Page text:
Robot FAQs

The Advanced Robot Team tell us the most frequently asked questions they get from customers before they start working with them as well as what some of the common answers might be...

Robot FAQs

1. Why is paying more attention to the transition period on robots necessary?

Transition is crucial for every system aiming for optimum performance. Increasing yields, especially on some AMS herds, can place extra emphasis on getting the transition right. We typically observe higher and earlier peak milk yield, and with an effective transition management program in place, we can take advantage of this yield without any downside to health and fertility. Identifying when transition is not quite right is critical, but fortunately, AMS offers us a wealth of data to help us make quick decisions when needed.

2. Should fertility change on robots?

The answer depends on your starting point and understanding the economics of poor and excellent reproduction performance! Good nutrition management offers significant potential to optimise fertility performance. Higher production should not come at the cost of fertility. Absolutely critical is finding the balance between robot concentrate feed rate and the ration at the trough. This is all too often the bottleneck on many farms. Fertility performance analysis and review are key to achieving optimum days in milk and a level calving pattern, which helps drive robot and time efficiency!

3. Why is lameness prevention important in a robot system?

Milk yield and therefore profitability in robotically milked herds are driven by the number of milkings per cow. To achieve an average of over 3 milkings per cow per day, cows typically need to visit the robot between 5 and 6 times as some of these visits result in refusals. The difference from parlour-milked herds is that these visits are voluntary, so poor mobility isn’t hidden by staff moving cows to the milking facility regularly. We know that lameness and poor mobility are painful conditions, and cows with poor mobility have altered behavior. This leads to lower dry matter intakes, altered lying times, and reduced milk production. We need cows to be pain-free, healthy, and confident to achieve the optimum number of visits to the robot and maximize lying times, feed intake, and ultimately milk production.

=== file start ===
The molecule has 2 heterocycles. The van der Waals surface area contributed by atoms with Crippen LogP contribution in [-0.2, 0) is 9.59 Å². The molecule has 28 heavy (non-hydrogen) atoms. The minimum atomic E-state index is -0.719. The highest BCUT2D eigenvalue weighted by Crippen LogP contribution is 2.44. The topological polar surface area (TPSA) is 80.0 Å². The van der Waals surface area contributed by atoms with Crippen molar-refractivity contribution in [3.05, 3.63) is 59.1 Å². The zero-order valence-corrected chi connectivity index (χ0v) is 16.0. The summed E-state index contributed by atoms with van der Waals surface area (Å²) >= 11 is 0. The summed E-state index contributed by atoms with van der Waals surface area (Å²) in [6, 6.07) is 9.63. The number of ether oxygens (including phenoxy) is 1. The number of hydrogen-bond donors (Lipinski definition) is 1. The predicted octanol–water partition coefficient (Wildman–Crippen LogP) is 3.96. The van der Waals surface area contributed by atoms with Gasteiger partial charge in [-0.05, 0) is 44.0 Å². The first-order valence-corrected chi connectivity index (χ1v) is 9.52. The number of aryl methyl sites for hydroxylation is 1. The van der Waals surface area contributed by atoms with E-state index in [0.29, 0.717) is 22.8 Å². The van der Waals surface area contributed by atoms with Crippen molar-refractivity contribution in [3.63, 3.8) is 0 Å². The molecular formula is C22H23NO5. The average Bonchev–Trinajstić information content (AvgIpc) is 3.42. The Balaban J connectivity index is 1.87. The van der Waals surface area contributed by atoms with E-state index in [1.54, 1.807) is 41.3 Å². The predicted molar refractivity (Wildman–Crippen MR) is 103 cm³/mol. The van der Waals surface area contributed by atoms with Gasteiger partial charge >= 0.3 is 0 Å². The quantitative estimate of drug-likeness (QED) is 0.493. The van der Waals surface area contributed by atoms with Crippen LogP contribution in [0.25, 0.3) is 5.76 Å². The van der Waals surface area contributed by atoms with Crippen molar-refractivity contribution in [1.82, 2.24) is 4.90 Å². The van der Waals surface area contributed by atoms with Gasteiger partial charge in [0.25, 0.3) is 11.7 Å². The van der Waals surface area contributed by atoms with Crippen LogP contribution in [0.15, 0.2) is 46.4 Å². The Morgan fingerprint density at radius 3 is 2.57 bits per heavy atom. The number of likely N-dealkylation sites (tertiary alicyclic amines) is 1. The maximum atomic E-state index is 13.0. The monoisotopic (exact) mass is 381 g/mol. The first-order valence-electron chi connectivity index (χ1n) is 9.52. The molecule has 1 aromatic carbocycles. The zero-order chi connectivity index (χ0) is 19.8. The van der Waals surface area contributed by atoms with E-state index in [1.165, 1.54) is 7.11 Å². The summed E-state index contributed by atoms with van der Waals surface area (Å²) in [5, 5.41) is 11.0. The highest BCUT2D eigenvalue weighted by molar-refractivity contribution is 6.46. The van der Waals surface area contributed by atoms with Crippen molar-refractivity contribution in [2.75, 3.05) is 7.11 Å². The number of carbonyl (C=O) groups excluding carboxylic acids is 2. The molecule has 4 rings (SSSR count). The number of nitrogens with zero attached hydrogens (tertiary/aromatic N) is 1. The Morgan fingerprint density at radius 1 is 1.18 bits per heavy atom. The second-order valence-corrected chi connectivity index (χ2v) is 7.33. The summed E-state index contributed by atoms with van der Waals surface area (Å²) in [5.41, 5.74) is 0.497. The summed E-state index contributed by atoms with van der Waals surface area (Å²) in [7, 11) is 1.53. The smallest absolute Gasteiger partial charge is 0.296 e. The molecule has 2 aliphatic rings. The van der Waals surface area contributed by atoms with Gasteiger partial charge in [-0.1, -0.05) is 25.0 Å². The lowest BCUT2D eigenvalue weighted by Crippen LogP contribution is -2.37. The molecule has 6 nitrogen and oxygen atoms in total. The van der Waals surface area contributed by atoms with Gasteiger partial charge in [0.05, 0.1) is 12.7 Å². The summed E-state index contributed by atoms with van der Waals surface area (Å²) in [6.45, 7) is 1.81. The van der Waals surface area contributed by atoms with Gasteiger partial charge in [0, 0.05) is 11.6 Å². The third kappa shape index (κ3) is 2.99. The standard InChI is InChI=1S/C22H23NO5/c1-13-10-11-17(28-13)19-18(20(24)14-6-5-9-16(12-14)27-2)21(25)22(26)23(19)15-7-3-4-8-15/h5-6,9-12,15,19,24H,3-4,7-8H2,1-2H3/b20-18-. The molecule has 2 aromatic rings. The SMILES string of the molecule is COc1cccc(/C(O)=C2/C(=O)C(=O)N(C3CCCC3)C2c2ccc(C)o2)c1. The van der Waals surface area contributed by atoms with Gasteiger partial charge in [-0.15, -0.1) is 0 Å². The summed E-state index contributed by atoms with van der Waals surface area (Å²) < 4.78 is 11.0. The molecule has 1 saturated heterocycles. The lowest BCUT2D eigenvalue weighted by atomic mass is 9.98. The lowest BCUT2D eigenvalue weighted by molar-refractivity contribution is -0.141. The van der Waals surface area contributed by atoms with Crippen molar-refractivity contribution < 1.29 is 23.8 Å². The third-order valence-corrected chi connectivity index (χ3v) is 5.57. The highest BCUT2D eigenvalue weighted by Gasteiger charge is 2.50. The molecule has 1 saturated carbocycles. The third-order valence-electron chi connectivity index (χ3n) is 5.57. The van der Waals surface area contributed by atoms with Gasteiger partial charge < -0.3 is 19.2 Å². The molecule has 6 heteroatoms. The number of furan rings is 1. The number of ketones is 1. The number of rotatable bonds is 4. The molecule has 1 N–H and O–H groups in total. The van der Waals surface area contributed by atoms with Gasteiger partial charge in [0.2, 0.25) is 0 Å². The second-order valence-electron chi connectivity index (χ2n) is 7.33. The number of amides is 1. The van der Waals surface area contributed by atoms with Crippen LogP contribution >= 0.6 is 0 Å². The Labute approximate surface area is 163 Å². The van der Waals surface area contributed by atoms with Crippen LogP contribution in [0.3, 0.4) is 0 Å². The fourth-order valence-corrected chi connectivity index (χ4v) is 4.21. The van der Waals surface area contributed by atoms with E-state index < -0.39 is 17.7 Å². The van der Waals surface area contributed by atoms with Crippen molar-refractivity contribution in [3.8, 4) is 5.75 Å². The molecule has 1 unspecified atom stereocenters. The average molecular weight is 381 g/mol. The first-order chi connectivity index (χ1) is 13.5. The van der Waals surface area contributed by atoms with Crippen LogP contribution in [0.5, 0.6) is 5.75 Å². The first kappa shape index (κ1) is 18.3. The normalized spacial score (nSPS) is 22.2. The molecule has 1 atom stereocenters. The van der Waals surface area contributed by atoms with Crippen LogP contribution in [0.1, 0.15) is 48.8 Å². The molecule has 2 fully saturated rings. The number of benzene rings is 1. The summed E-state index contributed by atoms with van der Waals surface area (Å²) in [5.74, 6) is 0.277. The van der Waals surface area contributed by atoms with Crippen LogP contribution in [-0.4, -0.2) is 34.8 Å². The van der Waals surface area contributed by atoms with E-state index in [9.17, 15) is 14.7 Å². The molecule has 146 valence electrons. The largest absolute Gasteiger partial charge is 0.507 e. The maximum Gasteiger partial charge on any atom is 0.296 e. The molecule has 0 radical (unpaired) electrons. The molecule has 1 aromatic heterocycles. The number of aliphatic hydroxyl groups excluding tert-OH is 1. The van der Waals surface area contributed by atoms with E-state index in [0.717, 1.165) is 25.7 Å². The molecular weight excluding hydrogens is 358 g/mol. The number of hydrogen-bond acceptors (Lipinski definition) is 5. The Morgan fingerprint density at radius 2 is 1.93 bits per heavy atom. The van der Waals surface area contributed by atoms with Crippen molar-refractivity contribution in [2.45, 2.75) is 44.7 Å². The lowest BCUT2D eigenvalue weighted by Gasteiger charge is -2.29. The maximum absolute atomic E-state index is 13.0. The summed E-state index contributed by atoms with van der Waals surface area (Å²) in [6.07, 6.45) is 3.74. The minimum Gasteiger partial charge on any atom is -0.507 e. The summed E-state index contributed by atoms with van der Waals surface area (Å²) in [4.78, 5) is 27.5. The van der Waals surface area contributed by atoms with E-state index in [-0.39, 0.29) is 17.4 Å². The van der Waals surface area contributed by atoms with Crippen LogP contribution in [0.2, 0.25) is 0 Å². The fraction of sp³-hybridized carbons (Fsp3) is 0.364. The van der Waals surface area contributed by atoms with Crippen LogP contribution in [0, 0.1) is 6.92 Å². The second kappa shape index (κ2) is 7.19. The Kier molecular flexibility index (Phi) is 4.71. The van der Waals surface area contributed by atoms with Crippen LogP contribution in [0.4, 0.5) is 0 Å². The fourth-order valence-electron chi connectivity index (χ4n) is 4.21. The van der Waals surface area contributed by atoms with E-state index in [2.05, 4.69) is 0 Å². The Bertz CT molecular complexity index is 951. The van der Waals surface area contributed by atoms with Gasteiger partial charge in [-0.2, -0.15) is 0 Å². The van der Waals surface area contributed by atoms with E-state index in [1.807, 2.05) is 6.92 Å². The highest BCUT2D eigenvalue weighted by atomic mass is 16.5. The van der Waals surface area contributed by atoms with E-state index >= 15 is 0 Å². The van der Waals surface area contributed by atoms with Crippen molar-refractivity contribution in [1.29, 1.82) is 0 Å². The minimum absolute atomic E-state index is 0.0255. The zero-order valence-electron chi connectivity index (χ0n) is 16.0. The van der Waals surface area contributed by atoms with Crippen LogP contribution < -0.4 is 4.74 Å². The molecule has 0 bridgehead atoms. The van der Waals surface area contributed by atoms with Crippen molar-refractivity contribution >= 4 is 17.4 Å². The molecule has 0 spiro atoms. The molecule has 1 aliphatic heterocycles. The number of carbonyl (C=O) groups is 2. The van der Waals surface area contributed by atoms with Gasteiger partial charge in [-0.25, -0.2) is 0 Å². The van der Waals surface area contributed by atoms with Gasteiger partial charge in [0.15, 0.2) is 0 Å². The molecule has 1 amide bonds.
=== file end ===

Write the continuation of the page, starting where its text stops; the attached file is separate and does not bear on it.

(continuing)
4. How do you score mobility in a robot system?

Mobility scoring in robotically milked herds can be challenging as cows aren’t moving simultaneously through a single location on the farm as they would be with parlour-milked herds. We also don’t want to impact animal behavior as this can affect visits to the robot. The gold standard is to mobility score the herd every 2 weeks. Use gates or a team of people to split the building into sections and move quietly and calmly within each section to get every cow to rise and walk a few steps at a normal walking pace on a flat, non-slip surface. Any cows with impaired mobility can be recorded and prioritized for attention at the next foot trimming session. Any visibly lame or scored 3 cows should be treated within 24 hours of identification. Move through all sections of the building until all animals, including dry cows, have been scored. In between mobility scores, cows that start to visit the robot less frequently can be identified and inspected for any evidence of impaired mobility.

5. How many cows collected is too many?

A common question which actually has no exact answer, but we do give a guide to our clients: 2-3 cows per robot per collect is achievable on an all-year-round calving system. More importantly, here are some key factors that will minimise animals repeatedly needing to be collected. Training heifers - evidence shows us repeatable success by our clients who collect heifers 3 times per day at the start of lactation. Persisting with this practice results in minimal heifers still being collected at day 14 - a worthwhile investment of time and pays dividends when we see heifers settling into a good routine. Heifer performance really excels on those that reach 3+ visits as soon as possible.

If you've got a question to ask our robot team, just give us a call on 015242 63139 or email


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